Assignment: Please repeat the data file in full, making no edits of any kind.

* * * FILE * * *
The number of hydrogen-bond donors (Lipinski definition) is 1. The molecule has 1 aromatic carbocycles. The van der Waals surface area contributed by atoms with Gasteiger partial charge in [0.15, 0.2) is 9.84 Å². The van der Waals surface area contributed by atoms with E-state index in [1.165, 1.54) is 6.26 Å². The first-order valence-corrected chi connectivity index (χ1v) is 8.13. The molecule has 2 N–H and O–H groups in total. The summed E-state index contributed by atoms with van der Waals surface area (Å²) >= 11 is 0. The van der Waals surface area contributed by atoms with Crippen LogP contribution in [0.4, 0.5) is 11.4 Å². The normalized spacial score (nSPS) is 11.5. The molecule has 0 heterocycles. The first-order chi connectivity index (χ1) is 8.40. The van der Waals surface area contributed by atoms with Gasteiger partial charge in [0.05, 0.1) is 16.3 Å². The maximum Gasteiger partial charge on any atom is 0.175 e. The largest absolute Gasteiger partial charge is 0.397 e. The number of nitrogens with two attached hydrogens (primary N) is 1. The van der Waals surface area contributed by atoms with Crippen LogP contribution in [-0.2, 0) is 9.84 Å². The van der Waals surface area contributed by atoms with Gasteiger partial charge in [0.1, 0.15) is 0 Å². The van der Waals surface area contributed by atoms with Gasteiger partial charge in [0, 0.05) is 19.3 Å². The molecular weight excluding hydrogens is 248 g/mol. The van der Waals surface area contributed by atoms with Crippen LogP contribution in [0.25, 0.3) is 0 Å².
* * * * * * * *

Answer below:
The number of hydrogen-bond donors (Lipinski definition) is 1. The molecule has 1 aromatic carbocycles. The van der Waals surface area contributed by atoms with Gasteiger partial charge in [0.15, 0.2) is 9.84 Å². The van der Waals surface area contributed by atoms with E-state index in [1.165, 1.54) is 6.26 Å². The first-order valence-corrected chi connectivity index (χ1v) is 8.13. The molecule has 2 N–H and O–H groups in total. The summed E-state index contributed by atoms with van der Waals surface area (Å²) >= 11 is 0. The van der Waals surface area contributed by atoms with Crippen LogP contribution in [0.4, 0.5) is 11.4 Å². The normalized spacial score (nSPS) is 11.5. The molecule has 0 heterocycles. The first-order chi connectivity index (χ1) is 8.40. The van der Waals surface area contributed by atoms with Gasteiger partial charge in [0.05, 0.1) is 16.3 Å². The maximum Gasteiger partial charge on any atom is 0.175 e. The largest absolute Gasteiger partial charge is 0.397 e. The number of nitrogens with two attached hydrogens (primary N) is 1. The van der Waals surface area contributed by atoms with Crippen LogP contribution in [-0.2, 0) is 9.84 Å². The van der Waals surface area contributed by atoms with Gasteiger partial charge in [0.1, 0.15) is 0 Å². The van der Waals surface area contributed by atoms with Gasteiger partial charge in [0, 0.05) is 19.3 Å². The molecular weight excluding hydrogens is 248 g/mol. The van der Waals surface area contributed by atoms with Crippen LogP contribution in [0.25, 0.3) is 0 Å².